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Just as some conservative state governments threatened to opt-out of a federal health care law they saw as burdensome and misguided, many local communities across New York state are moving to override a statewide property tax cap put into effect by Governor Andrew Cuomo as part of his centrist, business-friendly legislative agenda, though they face an uphill battle to do so:

The communities, which include affluent New York City suburbs and rural outposts in the state’s extreme northern frontier, are declaring that they cannot restrain the growth of property taxes and still comply with a variety of state-mandated programs and provide the services residents expect. And now dozens of town and county boards are overriding, or proposing to override, the cap.

“We should be able to dictate our own financial future,” said Lee V. A. Roberts, the supervisor in the Westchester County town of Bedford, where the town board has already voted to grant itself a waiver from the cap.

The tax cap was approved by the Legislature in late June and was an effort to limit the annual growth of local property taxes to 2 percent or the rate of inflation. After that measure passed, Mr. Cuomo vowed that it would “provide much-needed relief” from rising taxes, and he was so proud of the new law that he signed it six times, once in his office and five times on the front lawns of houses in high-tax communities.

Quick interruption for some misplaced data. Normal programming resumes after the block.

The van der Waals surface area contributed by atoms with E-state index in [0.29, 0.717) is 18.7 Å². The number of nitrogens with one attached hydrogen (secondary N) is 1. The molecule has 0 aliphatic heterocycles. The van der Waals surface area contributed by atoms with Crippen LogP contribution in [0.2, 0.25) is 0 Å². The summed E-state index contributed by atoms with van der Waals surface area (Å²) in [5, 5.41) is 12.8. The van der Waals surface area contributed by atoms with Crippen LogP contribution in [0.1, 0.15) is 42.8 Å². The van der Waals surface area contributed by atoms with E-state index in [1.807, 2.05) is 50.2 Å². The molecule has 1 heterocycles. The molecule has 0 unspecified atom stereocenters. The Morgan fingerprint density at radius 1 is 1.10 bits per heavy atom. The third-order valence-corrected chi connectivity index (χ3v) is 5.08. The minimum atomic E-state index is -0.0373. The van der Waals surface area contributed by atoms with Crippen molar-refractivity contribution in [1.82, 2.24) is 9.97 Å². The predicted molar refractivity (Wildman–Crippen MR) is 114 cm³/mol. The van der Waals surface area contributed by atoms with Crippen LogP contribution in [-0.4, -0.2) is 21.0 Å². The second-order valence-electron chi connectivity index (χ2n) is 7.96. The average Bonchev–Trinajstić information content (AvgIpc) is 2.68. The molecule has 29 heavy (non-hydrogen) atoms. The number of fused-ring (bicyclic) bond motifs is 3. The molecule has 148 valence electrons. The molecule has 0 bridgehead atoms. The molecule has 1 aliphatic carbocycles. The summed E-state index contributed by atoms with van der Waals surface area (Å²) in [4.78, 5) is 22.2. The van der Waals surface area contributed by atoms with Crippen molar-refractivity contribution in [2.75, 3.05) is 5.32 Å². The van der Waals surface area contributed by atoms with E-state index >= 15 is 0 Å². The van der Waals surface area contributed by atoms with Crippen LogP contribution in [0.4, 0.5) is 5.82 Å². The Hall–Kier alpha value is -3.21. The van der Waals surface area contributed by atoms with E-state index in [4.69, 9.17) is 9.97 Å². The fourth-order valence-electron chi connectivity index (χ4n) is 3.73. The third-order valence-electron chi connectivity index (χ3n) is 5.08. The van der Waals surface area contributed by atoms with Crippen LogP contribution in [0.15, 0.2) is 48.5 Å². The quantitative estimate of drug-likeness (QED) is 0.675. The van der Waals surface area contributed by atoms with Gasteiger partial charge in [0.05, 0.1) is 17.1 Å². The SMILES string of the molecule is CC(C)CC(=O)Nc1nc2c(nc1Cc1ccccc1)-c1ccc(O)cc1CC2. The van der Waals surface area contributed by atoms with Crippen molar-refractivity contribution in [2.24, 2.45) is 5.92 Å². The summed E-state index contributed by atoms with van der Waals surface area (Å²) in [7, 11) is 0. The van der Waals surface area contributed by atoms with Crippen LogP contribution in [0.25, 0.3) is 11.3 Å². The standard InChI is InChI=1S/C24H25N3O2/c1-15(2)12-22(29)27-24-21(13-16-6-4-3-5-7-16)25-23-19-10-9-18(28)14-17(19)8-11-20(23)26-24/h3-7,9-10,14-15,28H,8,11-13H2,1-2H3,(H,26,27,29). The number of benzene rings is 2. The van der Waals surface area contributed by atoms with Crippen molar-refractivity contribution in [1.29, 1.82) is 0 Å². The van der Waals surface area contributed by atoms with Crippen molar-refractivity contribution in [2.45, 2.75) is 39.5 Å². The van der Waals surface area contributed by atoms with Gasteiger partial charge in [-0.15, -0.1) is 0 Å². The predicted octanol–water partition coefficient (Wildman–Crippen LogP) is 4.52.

But despite the fanfare of the bill signing(s) and plaudits from much of the business community, New Yorkers seem to already be pining for the past, when local matters were decided with local needs in mind.

“These kinds of property tax caps place an arbitrary limit on the ability of local governments to raise revenue, limits that don’t reflect the cost of providing public services,” Phil Oliff, a policy analyst at the Center for Budget and Policy Priorities, told The National Memo on Monday.

“Many proponents of these caps claim that they simply cull inefficiencies from local governments. But they lead to real cuts in valued public services. Cuts to road maintenance budgets, closings of fire stations and libraries,” and lost jobs for cops and teachers, he added.

And the burden is on localities should they seek to overcome this fiscal obstacle. Local governments need 60 percent of elected officials — and school boards 60 percent of all voters — to override the cap.

“The cap was unrealistic,” said Frank Mauro of the Fiscal Policy Institute. “They [the Cuomo administration] point to Massachusetts’ [property tax ceiling] as an example of a cap that doesn’t hurt education, but then they proposed and enacted a cap that was much tighter. And you can have 59 percent of the people vote for an override and they lose. It’s not a democracy.”

This austerity regime, coupled with news that the governor pushed the mayor of Albany to evict the Occupy Wall Street demonstrators in that city, means Cuomo may find himself on the wrong side of some central economic matters should he join the Democratic presidential primaries in 2016.

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